WHAT IS A MENACE AND HOW DOES IT RELATE TO THE MISSION?TRAP QUEEN
1 : a show of intention to inflict harm : threat
exploding in menaces and threats of vengeance —George Meredith
2 a : one that represents a threat : danger
the intoxicated motorist is a menace to life and limb —Wayne Hughes
b : an annoying person
her friends were beginning to find her a menace —Guy McCrone
JOB TWO: NAME AND FACE THE MENACEWhenever something good exists, evil always appears as the counterpoint.
And so against the inherent vitality of existence, there appears a threat.
We are not going to get far if we don't identify the problem.
We have to be brutally honest about the people and events that our mission is responding to, even if it is deeply disturbing.
And in order to survive, we not only need to understand the menace, we need to learn how to avoid it, which is like its very own special ops.!
Of course we want to heal the menace, but we won't live to do that if the menace gets us first.
Those who engage the menace, like David tackling Goliath, are performing an incredible public service that is not possible to properly repay.
When Osama Bin Ladin was on the loose, the price on his head was astronomical.
Osama was an easy poster child for "the evil terrorist".
How much is it worth to our society to assassinate the monster of mental illness?
It's much simpler to call Bin Ladin a menace because he is "OTHER".
The problem with the menace of mental illness is, it's us.
THE MENACE AS PORTRAYED IN THE PROFESSIONALHere again, we turn to The Professional,
to make it possible to have this discussion in the least frightening way possible, and without hurting anyone in particular.
The man in the picture above, parting the blinds as he comes out of them, is Norman Stansfield, the symbol of civil authority in The Professional.
He is a DEA agent, and he has many armed police at his command, paid for by the labor of US citizens.
Unfortunately, in a deep and dangerous way that is not obvious to a casual onlooker, Stansfield is unable to have a healthy relationship to reality.
Although able to apparently carry out his duties in the streets of the city, and report every day to a fancy office, He is insane.
Norman Stansfield, entrusted by the government with the task of protecting society,
once addicted to the sale and consumption of these drugs that distort human perception of reality,
becomes a law enforcement officer who will frame and kill anyone, even a small child to protect himself and his business.
Here we are entering a very delicate area.
A person who is in a position of authority has the color of legitimamcy.
Such a person may be the root cause of mental disease in other people he has influence over.
Because of social convention, though, such a person is often able to portray himself as well, and cast others in an unfavorable light.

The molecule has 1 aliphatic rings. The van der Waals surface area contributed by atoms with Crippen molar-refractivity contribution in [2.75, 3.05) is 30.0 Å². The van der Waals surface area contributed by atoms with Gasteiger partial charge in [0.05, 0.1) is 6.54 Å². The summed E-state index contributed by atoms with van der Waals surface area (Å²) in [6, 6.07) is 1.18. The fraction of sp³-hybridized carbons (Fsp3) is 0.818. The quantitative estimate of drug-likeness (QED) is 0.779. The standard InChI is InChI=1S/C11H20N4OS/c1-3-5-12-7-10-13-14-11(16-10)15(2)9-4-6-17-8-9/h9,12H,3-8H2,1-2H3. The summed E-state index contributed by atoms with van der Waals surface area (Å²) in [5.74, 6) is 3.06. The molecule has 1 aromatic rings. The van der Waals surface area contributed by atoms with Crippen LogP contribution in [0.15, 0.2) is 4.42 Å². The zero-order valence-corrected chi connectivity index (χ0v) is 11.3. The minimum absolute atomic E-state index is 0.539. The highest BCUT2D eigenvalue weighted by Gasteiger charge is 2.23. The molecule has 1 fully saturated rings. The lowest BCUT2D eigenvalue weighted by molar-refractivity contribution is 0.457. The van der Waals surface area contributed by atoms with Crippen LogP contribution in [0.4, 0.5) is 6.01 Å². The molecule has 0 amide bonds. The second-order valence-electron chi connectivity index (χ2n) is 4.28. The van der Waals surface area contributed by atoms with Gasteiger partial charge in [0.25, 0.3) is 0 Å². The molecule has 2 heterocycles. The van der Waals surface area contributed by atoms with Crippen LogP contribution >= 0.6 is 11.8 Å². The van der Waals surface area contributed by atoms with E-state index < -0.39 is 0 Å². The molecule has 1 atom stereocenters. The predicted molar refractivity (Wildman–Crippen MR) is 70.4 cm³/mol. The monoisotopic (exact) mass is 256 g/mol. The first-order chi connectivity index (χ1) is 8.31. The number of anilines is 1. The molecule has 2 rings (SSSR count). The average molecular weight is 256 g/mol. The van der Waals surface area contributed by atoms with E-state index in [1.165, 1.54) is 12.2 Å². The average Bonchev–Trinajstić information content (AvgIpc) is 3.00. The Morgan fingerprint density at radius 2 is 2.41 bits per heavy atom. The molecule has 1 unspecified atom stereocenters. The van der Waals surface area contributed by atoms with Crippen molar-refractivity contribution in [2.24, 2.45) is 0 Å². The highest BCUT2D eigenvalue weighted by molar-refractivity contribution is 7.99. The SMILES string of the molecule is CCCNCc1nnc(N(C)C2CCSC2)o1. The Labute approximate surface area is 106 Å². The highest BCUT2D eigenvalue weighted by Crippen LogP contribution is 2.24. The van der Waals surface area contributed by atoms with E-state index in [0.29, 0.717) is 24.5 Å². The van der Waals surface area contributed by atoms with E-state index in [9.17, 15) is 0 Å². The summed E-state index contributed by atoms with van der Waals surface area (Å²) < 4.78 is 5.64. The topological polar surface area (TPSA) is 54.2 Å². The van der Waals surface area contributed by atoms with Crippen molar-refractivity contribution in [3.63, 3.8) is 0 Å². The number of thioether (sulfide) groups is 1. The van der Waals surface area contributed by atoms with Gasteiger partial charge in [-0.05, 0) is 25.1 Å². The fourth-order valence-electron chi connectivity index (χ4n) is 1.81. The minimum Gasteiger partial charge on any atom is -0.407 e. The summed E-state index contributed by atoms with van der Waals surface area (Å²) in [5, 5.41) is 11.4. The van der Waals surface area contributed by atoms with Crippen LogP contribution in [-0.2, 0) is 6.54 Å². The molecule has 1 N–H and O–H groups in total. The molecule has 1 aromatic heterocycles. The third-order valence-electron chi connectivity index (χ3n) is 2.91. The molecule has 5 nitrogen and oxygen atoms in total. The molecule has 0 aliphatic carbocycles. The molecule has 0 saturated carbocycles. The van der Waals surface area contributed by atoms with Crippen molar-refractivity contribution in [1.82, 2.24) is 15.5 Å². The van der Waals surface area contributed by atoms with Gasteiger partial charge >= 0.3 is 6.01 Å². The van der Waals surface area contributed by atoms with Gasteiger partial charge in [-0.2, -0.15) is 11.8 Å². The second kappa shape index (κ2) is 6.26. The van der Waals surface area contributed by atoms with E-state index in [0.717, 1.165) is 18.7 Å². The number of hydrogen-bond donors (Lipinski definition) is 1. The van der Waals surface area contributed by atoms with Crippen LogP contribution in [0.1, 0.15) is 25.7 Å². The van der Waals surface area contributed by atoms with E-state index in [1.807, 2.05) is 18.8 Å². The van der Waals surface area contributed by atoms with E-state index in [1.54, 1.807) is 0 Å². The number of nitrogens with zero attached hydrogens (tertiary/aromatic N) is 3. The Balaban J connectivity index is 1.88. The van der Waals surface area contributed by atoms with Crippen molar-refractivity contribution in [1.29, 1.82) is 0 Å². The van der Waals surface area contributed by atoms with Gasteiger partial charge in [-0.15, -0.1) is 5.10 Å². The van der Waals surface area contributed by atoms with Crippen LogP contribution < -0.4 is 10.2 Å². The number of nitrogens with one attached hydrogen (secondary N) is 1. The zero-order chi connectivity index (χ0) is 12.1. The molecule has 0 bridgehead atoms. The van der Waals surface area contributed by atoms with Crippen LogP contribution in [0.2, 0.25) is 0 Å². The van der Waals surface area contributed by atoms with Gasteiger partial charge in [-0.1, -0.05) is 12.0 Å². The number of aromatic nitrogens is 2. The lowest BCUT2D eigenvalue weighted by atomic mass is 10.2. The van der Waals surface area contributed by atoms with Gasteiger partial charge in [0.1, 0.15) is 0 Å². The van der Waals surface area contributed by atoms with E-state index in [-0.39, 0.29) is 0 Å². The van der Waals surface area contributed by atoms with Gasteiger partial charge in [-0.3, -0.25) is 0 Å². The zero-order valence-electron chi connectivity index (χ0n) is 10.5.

Police officers, attorneys, judges, and other government officials, as well as people in the medical profession,
are often equally or more disengaged with reality as the individuals they make a career out of castigating or "servicing".
Furthermore, and with devastating consequences, they often appropriate large sums of money from the public or their patients or clients to study the problem, without ever acknowledging their own complicity.
It is important to reserve judgment and examine each individual case.
THE SIGNIFICANCE OF THE MENACE TO OUR MISSIONAs Matilda said to Leon, reality and life are impossible to face without love.
Since our world has long placed money above love, love is in short supply, a forgotten luxury which is actually the most essential need of all.
Putting a pistol to your head is very scary, though, and most people opt for the long slow suicide of drug addiction.
(Other prevalent aberrant behaviors such as rage, violence and sexual predation are in a sense per se mental illnesses,
and are often closely linked to drug addiction or some other form of detachment from reality.)
In The Professional, as in our society, the streets are filled with a sea of mind-altering substances
and the people who rely on them to make it through the day.
These substances interfere with the functioning of various vital processes in the human person that have taken millenia to evolve into their present state.
This is dangerous enough, because our society was built over thousands of years and it is very complex and easy to destroy.
Everyday life in a society of people who have lost their minds is unstable and terrifying.
But the most heartrending aspect of derangement is its presence in places people trust in for protection and help, like their families, and civil authority
In a crazy society, this trust is turned upside-down, and those people become the ones to fear.
As the economy of pharmaceuticals grows more and more, it subsumes into itself more and more occupations.
And people like Matilda's father are forced to do business with someone who would and will kill their preschool age son.
THE REALITY OF LIFE IS IMPOSSIBLE TO FACE WITHOUT LOVE, AS MATILDA NOTED.
Mental illness is the greatest threat to our society in this present time, and the most costly health problem we pay for, whether we admit it or not.
It is "an inconvenient truth".
UNTIL WE RESTORE LOVE TO OUR SOCIETY, MENTAL ILLNESS WILL PERSIST IN THE STREETS AND IN THE HALLS OF POWER.
MATILDA WILL BE HOMELESS AND ORPHANED, AT RISK OF HUNGER, ABUSE, DESPAIR AND SUICIDE.
DATA ON GLOBAL SADNESS AND MENTAL ILLNESS, THE FISCAL FACTS ABOUT OUR PSYCHE"S HEALTH
AND PHARMACEUTICALS AND STREET DRUGS
DIAGNOSTIC AND STATISTICAL MANUAL OF MENTAL DISORDERS 5TH EDITION
THE ANGEL OF HISTORY
ADDICTION IS BIGGER THAN CANCER
AMERICA NEGLECTS ITS ADDICTION PROBLEM
AN ANALYSIS OF STREET DRUG MARKETS